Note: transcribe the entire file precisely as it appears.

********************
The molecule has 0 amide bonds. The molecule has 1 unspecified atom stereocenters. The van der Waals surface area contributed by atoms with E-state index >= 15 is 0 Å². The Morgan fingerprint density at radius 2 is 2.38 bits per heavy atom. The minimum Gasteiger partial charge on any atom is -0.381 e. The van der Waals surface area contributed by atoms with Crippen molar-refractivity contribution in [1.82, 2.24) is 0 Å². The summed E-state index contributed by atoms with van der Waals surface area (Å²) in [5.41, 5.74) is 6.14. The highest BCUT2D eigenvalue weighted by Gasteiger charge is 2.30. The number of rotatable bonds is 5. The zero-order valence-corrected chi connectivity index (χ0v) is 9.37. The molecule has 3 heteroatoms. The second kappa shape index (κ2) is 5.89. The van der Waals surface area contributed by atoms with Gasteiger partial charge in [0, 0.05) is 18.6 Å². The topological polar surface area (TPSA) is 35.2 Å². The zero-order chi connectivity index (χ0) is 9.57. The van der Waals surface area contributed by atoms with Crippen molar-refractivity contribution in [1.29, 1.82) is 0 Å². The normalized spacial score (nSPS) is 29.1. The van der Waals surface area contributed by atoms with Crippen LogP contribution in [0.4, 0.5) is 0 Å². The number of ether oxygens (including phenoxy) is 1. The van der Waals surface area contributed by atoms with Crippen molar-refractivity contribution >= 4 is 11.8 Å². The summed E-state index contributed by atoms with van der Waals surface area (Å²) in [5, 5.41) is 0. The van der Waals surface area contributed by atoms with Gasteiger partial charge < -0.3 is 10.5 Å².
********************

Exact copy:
The molecule has 0 amide bonds. The molecule has 1 unspecified atom stereocenters. The van der Waals surface area contributed by atoms with E-state index >= 15 is 0 Å². The Morgan fingerprint density at radius 2 is 2.38 bits per heavy atom. The minimum Gasteiger partial charge on any atom is -0.381 e. The van der Waals surface area contributed by atoms with Crippen molar-refractivity contribution in [1.82, 2.24) is 0 Å². The summed E-state index contributed by atoms with van der Waals surface area (Å²) in [5.41, 5.74) is 6.14. The highest BCUT2D eigenvalue weighted by Gasteiger charge is 2.30. The number of rotatable bonds is 5. The zero-order valence-corrected chi connectivity index (χ0v) is 9.37. The molecule has 3 heteroatoms. The second kappa shape index (κ2) is 5.89. The van der Waals surface area contributed by atoms with Gasteiger partial charge in [0, 0.05) is 18.6 Å². The topological polar surface area (TPSA) is 35.2 Å². The zero-order chi connectivity index (χ0) is 9.57. The van der Waals surface area contributed by atoms with Crippen molar-refractivity contribution in [1.29, 1.82) is 0 Å². The normalized spacial score (nSPS) is 29.1. The van der Waals surface area contributed by atoms with Crippen LogP contribution in [0.4, 0.5) is 0 Å². The number of ether oxygens (including phenoxy) is 1. The van der Waals surface area contributed by atoms with Crippen molar-refractivity contribution >= 4 is 11.8 Å². The summed E-state index contributed by atoms with van der Waals surface area (Å²) in [5, 5.41) is 0. The van der Waals surface area contributed by atoms with Gasteiger partial charge < -0.3 is 10.5 Å².